It doesn’t all just happen by magic, y’know. From lakes of fine wine to mountains of animal poop, there’s an awful lot going on behind the scenes at London’s world-famous landmarks that might surprise you. David Clack gets down to the eye-opening nitty-gritty of one of this great city’s greatest structures.
Lofty room rates
The most exclusive room at The Shard’s Shangri-La hotel (which occupies floors 34 to 52) costs £14,000 a night (that’s £13 a minute). For that, you get 232 square metres of space, a 180-degree view over the city, 1,000-thread-count sheets, a 24-hour butler, a steam shower and a Jacuzzi bath. Oh, and a Nespresso machine.
My, that’s a big squeegee
The Shard is covered in enough glass to cover eight football pitches. It’s kept shiny by a team of six abseiling window-cleaners. They tackle one side each week, and after finishing the fourth side they start back at the beginning, so their work is never done. And you can’t even be bothered to wipe the gunk off your bathroom mirror. Tsk.
If you attached a zipwire from The Shard’s summit to the MI6 building at Vauxhall Cross, it would take just over 49 seconds* to whizz the length of it. Depending on conditions, you’d reach a maximum speed of 148mph* and make one hell of an entrance.
*As calculated by Time Out’s astrophysicist Jenna Thornton
Forty percent of the building is empty, including all of the ten residential apartments floors 53 and 65. It doesn’t take estate agent to work out that this could be something to do with the £30 million starting price.
Make a splash (if you have the cash)
Last month saw the opening of the Shangri-La hotel’s swimming pool. Located on the 52nd floor, it’s Europe’s highest place to take a dip, and has views of St Paul’s and Westminster. The catch? It’s only open to guests of the hotel. The bigger catch? Rooms start at £450 per night.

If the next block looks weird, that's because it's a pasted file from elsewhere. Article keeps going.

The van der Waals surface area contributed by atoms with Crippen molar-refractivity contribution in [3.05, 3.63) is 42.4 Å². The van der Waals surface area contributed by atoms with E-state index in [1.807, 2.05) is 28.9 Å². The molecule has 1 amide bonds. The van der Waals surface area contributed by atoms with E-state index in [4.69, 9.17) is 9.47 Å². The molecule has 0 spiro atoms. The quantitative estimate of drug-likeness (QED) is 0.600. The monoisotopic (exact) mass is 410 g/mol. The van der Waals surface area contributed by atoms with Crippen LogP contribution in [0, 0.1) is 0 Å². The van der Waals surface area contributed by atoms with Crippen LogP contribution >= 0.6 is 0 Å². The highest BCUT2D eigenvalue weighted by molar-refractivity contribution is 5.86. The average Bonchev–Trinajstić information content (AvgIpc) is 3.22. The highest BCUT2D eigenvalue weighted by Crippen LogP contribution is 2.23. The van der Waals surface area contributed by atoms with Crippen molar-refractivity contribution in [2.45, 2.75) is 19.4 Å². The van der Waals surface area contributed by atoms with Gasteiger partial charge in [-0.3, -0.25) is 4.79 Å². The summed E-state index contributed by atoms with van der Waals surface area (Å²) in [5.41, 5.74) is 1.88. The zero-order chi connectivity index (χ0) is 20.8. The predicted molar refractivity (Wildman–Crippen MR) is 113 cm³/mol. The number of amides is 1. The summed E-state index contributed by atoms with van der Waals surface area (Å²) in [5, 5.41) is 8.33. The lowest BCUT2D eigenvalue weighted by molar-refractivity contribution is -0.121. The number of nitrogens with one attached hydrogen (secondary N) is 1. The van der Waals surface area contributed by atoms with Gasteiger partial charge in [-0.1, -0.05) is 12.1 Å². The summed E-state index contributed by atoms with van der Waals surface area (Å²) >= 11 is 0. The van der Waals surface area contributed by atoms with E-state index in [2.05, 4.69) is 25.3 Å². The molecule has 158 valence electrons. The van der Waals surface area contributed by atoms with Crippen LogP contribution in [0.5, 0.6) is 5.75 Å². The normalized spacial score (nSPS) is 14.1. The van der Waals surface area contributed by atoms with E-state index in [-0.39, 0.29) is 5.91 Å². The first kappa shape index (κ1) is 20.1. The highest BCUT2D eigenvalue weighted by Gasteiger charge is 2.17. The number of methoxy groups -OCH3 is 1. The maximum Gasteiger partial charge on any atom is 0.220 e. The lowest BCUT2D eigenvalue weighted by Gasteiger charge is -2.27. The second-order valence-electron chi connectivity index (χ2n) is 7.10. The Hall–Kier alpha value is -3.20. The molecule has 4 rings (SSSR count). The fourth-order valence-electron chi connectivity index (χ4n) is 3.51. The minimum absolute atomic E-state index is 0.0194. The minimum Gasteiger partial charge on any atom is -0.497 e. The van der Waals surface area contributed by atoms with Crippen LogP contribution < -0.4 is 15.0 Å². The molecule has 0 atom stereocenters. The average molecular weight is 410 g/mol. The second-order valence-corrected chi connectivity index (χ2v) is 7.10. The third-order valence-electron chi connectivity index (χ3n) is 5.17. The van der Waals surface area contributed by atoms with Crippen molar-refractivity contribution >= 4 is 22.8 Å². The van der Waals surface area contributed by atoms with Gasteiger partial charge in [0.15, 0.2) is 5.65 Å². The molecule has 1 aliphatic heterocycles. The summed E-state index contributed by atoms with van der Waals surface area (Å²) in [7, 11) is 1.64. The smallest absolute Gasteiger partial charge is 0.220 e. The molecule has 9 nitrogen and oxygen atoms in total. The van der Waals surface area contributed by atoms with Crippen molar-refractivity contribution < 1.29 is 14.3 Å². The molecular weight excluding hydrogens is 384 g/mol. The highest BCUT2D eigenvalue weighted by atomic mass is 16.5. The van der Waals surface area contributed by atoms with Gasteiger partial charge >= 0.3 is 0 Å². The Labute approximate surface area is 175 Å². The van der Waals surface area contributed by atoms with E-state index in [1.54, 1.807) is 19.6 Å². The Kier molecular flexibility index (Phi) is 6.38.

The tower’s 44 lifts move at an average speed of six metres per second, that’s 13 miles per hour, meaning the trip to the top takes less than a minute. Or you can take the stairs – all 1,479 of them.
Fancy climbing it? The time to beat is 16 hours: that’s how long it took a team of six Greenpeace protesters to reach the summit in July last year. Don’t, though – you’ll just get told off.
The Barbican and the Southbank Centre aren’t the city’s only concrete beasts – during construction of The Shard, 22 Olympic swimming pools’ worth of the stuff was poured into the foundations and superstructure. Chances of it blowing away, then, are pretty minimal.
The green high monster
The city’s tallest building isn’t all superficial glitz and environmentsodding excess: 95 percent of the materials used in its construction came from recycled sources.
Toast of the tower
The bar at the Aqua Shard restaurant sold 18,000 bottles of champagne in its first year – that’s 13,500 litres of delicious French fizz. If you stacked up all the empties, they’d reach 5.6km into the air. With The Shard towering at 306 metres, that would be equivalent to 18 Shards high.
Research Andy Hill. Illustrations Matt Blease